Even so, I was able to give him a proper, if unorthodox, memorial service more intimate and beautiful because of the painful time in which we live. Fifteen people gathered outside at a lovely spot in San Antonio. My husband and sons at home in North Carolina, along with friends and family in other places joined in by livestream. The experience of listening to a pastor who has come to mean so much in my family, contextualize my father’s long life, and indeed his death, as one that teaches us how to adapt and accept difficult circumstances has been deeply comforting. Likewise, listening to my husband and friends describe my dad so fondly let me know surely that he knew how much he was loved even in the isolation of his last days and months. At the memorial, the minister told those gathered and specifically me, that “we would not ask for another day for him.” At 99, he had led a long and fruitful life. And I know that those words are right. But, it is also true, that we were robbed – by circumstance, by uncertainty, by choice, and by chance – and I would give anything to live that last day over, to try it different ways, and see if there was a path that might have led me to his bedside a day, an hour, or even ten minutes sooner.
Some would say that what God asks now is for me to focus on all the good of his life, and to the gifts he gave to me, to be thankful for all that he was and will remain. But in the Christian tradition there is a place for righteous anger and Jesus most expressed his fury at the money changers in the temple, saying that his house of prayer had been turned into a den of robbers. That is where I am right now. The pure grief I might feel is blunted by a deep outrage that drowns out any requiem I might wish to sing. My anger is not for individual missteps, mine and others; those can be seen only in hindsight. Rather, it is reserved for the policies enacted, espoused, and exploited by politicians that sacrificed frail elders to create a perception that we are a caring society, isolating elders while feeding our economic engine. To wit, the day after my father’s death, I asked what I should do about his belongings. I was told to get a rapid COVID test, which took about 30 minutes total, and then I was allowed into his facility to organize his things. While there, I spent a good hour talking with two of his close friends who are also unable to see their children. What sense does that make? A lot, if the concern is the economic health of the elder care “industry” versus the emotional health of those elders and their families. Keeping elders from their families was never really about safety. It was about liability and about perpetuating a false belief that society could move on economically by “protecting the vulnerable.” Just a talking point. It was no more safe for me to enter his facility the day I did than it would have been two days before following a rapid test with 80% accuracy. But, if my dad’s belongings are sorted, the room can be prepared for someone else; there is more money to be made. State law and policy supports this practice, a cynical reality laid bare.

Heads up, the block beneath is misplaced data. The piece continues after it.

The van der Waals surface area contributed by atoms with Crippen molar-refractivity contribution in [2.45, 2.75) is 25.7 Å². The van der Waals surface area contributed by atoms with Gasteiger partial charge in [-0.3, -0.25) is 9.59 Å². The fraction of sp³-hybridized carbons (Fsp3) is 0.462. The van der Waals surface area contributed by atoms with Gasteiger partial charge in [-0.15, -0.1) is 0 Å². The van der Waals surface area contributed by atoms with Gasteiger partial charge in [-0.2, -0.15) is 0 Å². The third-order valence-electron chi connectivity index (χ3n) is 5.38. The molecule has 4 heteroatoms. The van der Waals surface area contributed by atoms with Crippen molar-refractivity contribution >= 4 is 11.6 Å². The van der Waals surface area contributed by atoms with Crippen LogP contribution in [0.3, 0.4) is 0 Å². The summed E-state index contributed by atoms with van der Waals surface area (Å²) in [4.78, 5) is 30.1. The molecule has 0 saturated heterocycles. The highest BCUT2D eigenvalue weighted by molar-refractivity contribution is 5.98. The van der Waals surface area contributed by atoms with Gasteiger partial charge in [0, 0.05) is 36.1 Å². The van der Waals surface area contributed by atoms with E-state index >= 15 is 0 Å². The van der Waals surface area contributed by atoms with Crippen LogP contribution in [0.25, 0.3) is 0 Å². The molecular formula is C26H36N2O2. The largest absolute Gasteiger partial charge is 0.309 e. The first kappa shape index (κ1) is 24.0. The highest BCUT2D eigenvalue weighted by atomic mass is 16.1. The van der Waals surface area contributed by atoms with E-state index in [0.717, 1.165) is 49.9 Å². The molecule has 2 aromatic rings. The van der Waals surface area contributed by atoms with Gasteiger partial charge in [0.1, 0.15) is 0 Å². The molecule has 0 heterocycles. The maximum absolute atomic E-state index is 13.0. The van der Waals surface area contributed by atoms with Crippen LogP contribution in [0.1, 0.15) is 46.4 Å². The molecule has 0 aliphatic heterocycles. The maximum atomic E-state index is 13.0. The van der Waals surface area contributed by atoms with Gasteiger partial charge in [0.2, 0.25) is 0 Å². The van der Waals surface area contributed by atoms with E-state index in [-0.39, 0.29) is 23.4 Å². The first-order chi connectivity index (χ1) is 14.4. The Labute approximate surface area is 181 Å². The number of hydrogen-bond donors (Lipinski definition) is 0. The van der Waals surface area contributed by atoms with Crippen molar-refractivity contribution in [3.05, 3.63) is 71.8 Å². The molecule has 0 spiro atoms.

The memory of all he was and is to me are already well documented in his obituary, in the remarks I made at his memorial, and in the many previous posts I have written about him. So, there will be no requiem for him here. His life began just as a deadly pandemic had subsided and it ends with another that, to date, has no end in sight. My father’s virus diary concludes, but for me it is not over, and I find myself wondering what entries will come next.